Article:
Wednesday, February 07, 2007

Marbled Murrelets' numbers decline

A recent U.S. Geological Survey review of Marbled Murrelets found a 70 percent decrease in the number of birds in Alaska and Canada. The unusual sea bird nests up to 50 miles inland on the branch of an old-growth fir or hemlock.

USGS sea bird biologist John F. Piatt, lead author of the review, said none of the known human-caused threats to marbled murrelets — loss of nesting trees to logging, getting caught in gillnets, and oil spills — can by themselves explain the dramatic and widespread decline, particularly in Alaska.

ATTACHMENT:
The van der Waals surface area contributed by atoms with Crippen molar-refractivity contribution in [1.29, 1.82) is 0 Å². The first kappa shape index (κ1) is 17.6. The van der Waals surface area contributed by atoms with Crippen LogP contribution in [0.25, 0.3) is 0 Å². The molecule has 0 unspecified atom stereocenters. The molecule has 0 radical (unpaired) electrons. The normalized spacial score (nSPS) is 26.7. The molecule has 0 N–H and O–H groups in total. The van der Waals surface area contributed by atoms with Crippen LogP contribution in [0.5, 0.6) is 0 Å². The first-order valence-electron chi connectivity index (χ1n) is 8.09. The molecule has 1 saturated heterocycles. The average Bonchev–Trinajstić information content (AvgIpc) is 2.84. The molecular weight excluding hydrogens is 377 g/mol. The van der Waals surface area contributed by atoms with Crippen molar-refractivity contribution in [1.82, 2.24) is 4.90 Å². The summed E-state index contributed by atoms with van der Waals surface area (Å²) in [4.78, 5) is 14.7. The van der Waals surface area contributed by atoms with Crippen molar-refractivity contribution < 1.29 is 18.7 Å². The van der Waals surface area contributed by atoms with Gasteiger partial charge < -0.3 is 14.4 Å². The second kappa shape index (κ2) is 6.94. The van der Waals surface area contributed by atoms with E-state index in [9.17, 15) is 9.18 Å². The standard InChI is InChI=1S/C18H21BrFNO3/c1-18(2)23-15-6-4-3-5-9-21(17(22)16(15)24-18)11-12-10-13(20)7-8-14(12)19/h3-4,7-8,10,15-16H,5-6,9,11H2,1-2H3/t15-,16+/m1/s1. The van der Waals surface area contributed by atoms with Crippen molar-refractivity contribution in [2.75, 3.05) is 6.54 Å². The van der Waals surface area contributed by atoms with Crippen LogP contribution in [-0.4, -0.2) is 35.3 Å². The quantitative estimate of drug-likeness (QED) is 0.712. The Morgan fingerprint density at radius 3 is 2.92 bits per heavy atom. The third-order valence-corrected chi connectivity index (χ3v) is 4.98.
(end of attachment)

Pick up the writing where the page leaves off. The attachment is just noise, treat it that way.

"Nobody was really expecting that kind of change," Piatt said from Port Townsend, Washington. "Natural influences may be more important than human-caused," changes.

Even areas like Alaska's Glacier Bay, where there has been no logging, saw dramatic declines, raising the likelihood that something larger was a major factor, he said.
Photo courtesy of U.S. Fish and Wildlife Service


Blogger Leigh said...

I'm not convinced the cause isn't human influenced quite yet. Considering that these are birds that feed in the water, it's possible that over-fishing, or our fishing techniques are causing a decrease in their food supply and thus causing the decline.

February 08, 2007 3:04 PM  

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